2024 Bluegrass Stamp Forever First Class Postage Stamps
2024 Bluegrass Stamp Forever First Class Postage Stamps
2024 Bluegrass Stamp Forever First Class Postage Stamps
2024 Bluegrass Stamp Forever First Class Postage Stamps
2024 Bluegrass Stamp Forever First Class Postage Stamps
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2024 Bluegrass Stamp Forever First Class Postage Stamps

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Born in the mid-20th century, bluegrass defies time, drawing inspiration from the past while also openly embracing innovation. At once rural and urban, emotional and highly technical, this singular American music style remains unconstrained by geography, attracting fans worldwide who all share the same passion for what they affectionately call the “high lonesome sound.”

Inspired by vintage bluegrass concert posters, the stamp art features four acoustic string instruments typical of bluegrass bands: guitar, five-string banjo, fiddle, and mandolin. Text at the top of the stamp reads “High Lonesome Sound,” the title of a 1963 documentary about Appalachian folk music and a familiar nickname for bluegrass.

The five-string banjo dominates the sound of bluegrass and, along with guitar, mandolin, and bass, sets the rhythmic foundation of this often fast-paced music. Fiddle, mandolin, banjo, and guitar evoke a range of melodic flavors and emotions in their solos and backup. Instrumental dexterity, combined with tight vocal harmonies and heartfelt, sometimes mournful lyrics, creates an electrifying and emotional experience for both performers and listeners.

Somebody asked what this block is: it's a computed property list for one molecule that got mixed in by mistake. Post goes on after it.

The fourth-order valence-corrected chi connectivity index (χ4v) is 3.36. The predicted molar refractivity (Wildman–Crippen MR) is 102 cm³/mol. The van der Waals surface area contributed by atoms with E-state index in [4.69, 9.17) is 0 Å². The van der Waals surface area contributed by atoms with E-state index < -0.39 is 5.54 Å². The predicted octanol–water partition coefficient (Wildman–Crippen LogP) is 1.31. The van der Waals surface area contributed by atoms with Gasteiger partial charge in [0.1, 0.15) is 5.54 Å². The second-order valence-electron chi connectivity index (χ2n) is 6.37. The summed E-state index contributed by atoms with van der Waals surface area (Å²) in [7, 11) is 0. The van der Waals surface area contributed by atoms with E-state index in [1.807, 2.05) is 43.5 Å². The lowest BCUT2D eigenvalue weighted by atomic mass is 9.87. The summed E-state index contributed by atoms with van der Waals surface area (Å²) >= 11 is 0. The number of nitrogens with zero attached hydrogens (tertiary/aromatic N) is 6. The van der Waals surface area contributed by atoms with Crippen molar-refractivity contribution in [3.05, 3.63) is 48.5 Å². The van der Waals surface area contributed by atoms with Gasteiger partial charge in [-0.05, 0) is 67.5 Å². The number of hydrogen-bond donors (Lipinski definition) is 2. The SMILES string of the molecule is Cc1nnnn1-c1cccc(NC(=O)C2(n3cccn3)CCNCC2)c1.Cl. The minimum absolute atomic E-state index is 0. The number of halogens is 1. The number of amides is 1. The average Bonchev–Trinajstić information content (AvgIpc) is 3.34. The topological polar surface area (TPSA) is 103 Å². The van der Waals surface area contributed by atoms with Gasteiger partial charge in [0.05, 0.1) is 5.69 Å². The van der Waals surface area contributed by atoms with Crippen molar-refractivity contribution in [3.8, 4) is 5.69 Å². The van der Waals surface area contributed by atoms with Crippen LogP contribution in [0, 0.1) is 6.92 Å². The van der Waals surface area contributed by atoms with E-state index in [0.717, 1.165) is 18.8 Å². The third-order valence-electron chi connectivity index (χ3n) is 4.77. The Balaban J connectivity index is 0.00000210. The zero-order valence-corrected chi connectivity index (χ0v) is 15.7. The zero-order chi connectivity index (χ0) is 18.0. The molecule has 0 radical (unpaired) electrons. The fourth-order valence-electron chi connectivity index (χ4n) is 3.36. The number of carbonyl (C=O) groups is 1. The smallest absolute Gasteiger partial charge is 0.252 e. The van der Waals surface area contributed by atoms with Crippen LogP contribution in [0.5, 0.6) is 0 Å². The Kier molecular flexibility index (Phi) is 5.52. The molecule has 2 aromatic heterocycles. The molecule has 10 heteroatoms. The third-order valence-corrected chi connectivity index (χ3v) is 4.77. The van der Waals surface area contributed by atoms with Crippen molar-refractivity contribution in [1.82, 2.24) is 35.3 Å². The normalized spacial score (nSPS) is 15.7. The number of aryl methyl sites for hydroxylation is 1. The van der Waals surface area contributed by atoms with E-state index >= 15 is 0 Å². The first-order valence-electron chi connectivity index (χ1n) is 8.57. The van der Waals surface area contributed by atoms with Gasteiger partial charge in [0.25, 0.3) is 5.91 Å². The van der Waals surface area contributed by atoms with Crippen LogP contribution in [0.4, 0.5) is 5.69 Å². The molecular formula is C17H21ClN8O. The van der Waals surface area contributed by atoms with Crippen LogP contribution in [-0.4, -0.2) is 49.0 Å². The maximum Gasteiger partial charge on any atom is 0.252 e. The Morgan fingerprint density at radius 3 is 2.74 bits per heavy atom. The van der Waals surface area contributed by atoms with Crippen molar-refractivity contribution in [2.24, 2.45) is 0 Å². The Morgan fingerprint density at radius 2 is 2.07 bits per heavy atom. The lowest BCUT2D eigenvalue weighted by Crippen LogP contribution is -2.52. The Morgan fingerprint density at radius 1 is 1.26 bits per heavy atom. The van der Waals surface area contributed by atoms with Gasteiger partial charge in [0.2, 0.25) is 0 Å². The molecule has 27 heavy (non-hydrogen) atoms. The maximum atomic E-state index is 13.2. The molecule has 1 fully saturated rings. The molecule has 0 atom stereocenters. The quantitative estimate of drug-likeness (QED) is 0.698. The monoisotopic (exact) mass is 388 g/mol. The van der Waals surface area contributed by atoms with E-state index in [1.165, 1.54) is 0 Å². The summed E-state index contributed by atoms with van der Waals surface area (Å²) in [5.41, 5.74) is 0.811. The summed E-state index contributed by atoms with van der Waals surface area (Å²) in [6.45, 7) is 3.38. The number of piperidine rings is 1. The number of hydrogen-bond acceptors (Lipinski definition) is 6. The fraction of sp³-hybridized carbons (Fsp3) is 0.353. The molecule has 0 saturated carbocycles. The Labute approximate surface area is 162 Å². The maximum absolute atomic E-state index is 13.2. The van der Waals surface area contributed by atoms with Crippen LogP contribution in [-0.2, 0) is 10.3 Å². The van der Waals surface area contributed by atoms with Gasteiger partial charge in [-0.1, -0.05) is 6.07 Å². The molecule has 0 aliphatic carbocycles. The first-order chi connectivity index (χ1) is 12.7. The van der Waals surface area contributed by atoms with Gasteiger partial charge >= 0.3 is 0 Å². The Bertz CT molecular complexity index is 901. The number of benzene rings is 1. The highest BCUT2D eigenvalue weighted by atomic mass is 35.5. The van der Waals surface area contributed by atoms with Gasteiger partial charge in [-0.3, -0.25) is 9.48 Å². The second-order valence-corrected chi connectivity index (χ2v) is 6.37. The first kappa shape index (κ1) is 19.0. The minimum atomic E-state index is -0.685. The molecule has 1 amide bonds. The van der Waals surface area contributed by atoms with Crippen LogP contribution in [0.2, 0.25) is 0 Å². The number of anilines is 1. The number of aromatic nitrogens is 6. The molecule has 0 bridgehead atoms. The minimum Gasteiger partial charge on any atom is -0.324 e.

Music historians generally agree that bluegrass as we know it originated with Bill Monroe (1911–1996), who drew on old-time fiddle and church music as well as gospel, blues, and jazz to fashion a style of music that was both brand-new and achingly familiar. By 1945, Monroe and his band, the Blue Grass Boys, had solidified the key components of bluegrass: refined vocal harmonies, driving tempos, and outstanding musicianship.

Once viewed as a type of country music, bluegrass—which musicologist Alan Lomax famously described as “folk music with overdrive”—emerged as its own distinct genre in the 1950s. Soon the music could be found just about everywhere, from college campuses and large urban areas to television shows and movies. Outdoor festivals became a mainstay of bluegrass in the 1970s, a period when the music took off in new directions as bands eagerly incorporated influences from rock and pop.

Today, although bluegrass enjoys relatively little radio exposure, the music continues to thrive. The nonprofit International Bluegrass Music Association was founded in 1985, a bluegrass category was added to the Grammy Awards in 1989, and the Bluegrass Music Hall of Fame was founded in Owensboro, Kentucky, in 1991. Billboard launched its bluegrass albums chart in 2002, two years after the wildly popular soundtrack to the film O Brother, Where Art Thou? introduced bluegrass to yet another generation of fans. Today, bluegrass festivals held around the world, like the Telluride Bluegrass Festival in Colorado and Bluegrass Live! in North Carolina, draw thousands of fans every year.